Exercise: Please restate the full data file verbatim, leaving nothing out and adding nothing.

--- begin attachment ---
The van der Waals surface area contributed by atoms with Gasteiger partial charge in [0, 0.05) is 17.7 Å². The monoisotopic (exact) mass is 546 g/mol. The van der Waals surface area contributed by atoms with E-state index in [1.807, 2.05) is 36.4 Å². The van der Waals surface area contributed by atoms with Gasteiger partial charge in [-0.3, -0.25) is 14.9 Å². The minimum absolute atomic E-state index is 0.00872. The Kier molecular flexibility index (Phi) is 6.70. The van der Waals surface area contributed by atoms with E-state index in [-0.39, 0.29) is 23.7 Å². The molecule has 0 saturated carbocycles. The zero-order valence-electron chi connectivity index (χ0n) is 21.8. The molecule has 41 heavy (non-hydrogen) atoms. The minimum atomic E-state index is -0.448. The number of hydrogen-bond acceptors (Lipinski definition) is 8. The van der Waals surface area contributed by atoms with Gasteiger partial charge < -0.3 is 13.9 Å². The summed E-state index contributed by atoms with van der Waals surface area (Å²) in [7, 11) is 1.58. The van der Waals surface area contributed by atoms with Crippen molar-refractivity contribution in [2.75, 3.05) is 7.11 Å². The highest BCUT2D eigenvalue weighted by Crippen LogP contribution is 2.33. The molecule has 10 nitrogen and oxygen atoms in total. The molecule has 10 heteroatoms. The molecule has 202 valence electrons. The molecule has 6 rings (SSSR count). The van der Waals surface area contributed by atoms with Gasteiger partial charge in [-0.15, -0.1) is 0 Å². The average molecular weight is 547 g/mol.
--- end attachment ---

The van der Waals surface area contributed by atoms with Gasteiger partial charge in [0, 0.05) is 17.7 Å². The monoisotopic (exact) mass is 546 g/mol. The van der Waals surface area contributed by atoms with E-state index in [1.807, 2.05) is 36.4 Å². The van der Waals surface area contributed by atoms with Gasteiger partial charge in [-0.3, -0.25) is 14.9 Å². The minimum absolute atomic E-state index is 0.00872. The Kier molecular flexibility index (Phi) is 6.70. The van der Waals surface area contributed by atoms with E-state index in [-0.39, 0.29) is 23.7 Å². The molecule has 0 saturated carbocycles. The zero-order valence-electron chi connectivity index (χ0n) is 21.8. The molecule has 41 heavy (non-hydrogen) atoms. The minimum atomic E-state index is -0.448. The number of hydrogen-bond acceptors (Lipinski definition) is 8. The van der Waals surface area contributed by atoms with Gasteiger partial charge < -0.3 is 13.9 Å². The summed E-state index contributed by atoms with van der Waals surface area (Å²) in [7, 11) is 1.58. The van der Waals surface area contributed by atoms with Crippen molar-refractivity contribution in [2.75, 3.05) is 7.11 Å². The highest BCUT2D eigenvalue weighted by Crippen LogP contribution is 2.33. The molecule has 10 nitrogen and oxygen atoms in total. The molecule has 10 heteroatoms. The molecule has 202 valence electrons. The molecule has 6 rings (SSSR count). The van der Waals surface area contributed by atoms with Gasteiger partial charge in [-0.15, -0.1) is 0 Å². The average molecular weight is 547 g/mol.